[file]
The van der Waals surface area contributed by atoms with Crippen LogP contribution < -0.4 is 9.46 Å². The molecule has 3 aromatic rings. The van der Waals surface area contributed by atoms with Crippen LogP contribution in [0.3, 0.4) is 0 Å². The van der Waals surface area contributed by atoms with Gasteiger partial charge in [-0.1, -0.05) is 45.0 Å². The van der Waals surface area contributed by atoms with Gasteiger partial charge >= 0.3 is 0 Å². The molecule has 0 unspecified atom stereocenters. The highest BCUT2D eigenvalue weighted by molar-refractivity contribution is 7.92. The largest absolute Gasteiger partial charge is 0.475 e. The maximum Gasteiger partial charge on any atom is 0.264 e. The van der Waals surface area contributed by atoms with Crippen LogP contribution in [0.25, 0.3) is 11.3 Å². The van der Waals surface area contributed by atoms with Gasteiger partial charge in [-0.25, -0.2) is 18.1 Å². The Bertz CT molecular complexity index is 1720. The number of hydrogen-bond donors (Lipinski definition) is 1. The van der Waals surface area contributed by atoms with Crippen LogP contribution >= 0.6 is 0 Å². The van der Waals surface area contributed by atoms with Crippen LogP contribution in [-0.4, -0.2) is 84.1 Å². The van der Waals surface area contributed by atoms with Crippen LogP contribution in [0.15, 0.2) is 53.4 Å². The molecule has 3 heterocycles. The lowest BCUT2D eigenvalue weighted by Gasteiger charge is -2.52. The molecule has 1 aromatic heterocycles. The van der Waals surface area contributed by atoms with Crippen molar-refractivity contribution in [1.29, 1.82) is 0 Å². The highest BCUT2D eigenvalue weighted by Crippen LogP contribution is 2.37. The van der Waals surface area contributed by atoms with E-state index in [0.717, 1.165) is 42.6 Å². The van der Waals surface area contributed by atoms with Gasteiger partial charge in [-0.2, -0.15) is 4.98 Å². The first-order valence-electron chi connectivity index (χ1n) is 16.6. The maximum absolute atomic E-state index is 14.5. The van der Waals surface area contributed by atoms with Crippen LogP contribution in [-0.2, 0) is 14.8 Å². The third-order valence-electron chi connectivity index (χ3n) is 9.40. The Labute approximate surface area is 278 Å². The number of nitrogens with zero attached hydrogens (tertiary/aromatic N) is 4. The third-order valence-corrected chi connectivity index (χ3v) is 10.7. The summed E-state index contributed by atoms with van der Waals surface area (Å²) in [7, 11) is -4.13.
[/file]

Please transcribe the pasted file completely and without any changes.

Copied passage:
The van der Waals surface area contributed by atoms with Crippen LogP contribution < -0.4 is 9.46 Å². The molecule has 3 aromatic rings. The van der Waals surface area contributed by atoms with Crippen LogP contribution in [0.3, 0.4) is 0 Å². The van der Waals surface area contributed by atoms with Gasteiger partial charge in [-0.1, -0.05) is 45.0 Å². The van der Waals surface area contributed by atoms with Gasteiger partial charge >= 0.3 is 0 Å². The molecule has 0 unspecified atom stereocenters. The highest BCUT2D eigenvalue weighted by molar-refractivity contribution is 7.92. The largest absolute Gasteiger partial charge is 0.475 e. The maximum Gasteiger partial charge on any atom is 0.264 e. The van der Waals surface area contributed by atoms with Crippen LogP contribution in [0.25, 0.3) is 11.3 Å². The van der Waals surface area contributed by atoms with Gasteiger partial charge in [-0.25, -0.2) is 18.1 Å². The Bertz CT molecular complexity index is 1720. The number of hydrogen-bond donors (Lipinski definition) is 1. The van der Waals surface area contributed by atoms with Crippen LogP contribution >= 0.6 is 0 Å². The van der Waals surface area contributed by atoms with Crippen LogP contribution in [-0.4, -0.2) is 84.1 Å². The van der Waals surface area contributed by atoms with Crippen LogP contribution in [0.15, 0.2) is 53.4 Å². The molecule has 3 heterocycles. The lowest BCUT2D eigenvalue weighted by Gasteiger charge is -2.52. The molecule has 1 aromatic heterocycles. The van der Waals surface area contributed by atoms with Crippen molar-refractivity contribution in [1.29, 1.82) is 0 Å². The highest BCUT2D eigenvalue weighted by Crippen LogP contribution is 2.37. The van der Waals surface area contributed by atoms with E-state index in [0.717, 1.165) is 42.6 Å². The van der Waals surface area contributed by atoms with Gasteiger partial charge in [-0.2, -0.15) is 4.98 Å². The first-order valence-electron chi connectivity index (χ1n) is 16.6. The maximum absolute atomic E-state index is 14.5. The van der Waals surface area contributed by atoms with Crippen LogP contribution in [-0.2, 0) is 14.8 Å². The third-order valence-electron chi connectivity index (χ3n) is 9.40. The Labute approximate surface area is 278 Å². The number of nitrogens with zero attached hydrogens (tertiary/aromatic N) is 4. The third-order valence-corrected chi connectivity index (χ3v) is 10.7. The summed E-state index contributed by atoms with van der Waals surface area (Å²) in [7, 11) is -4.13.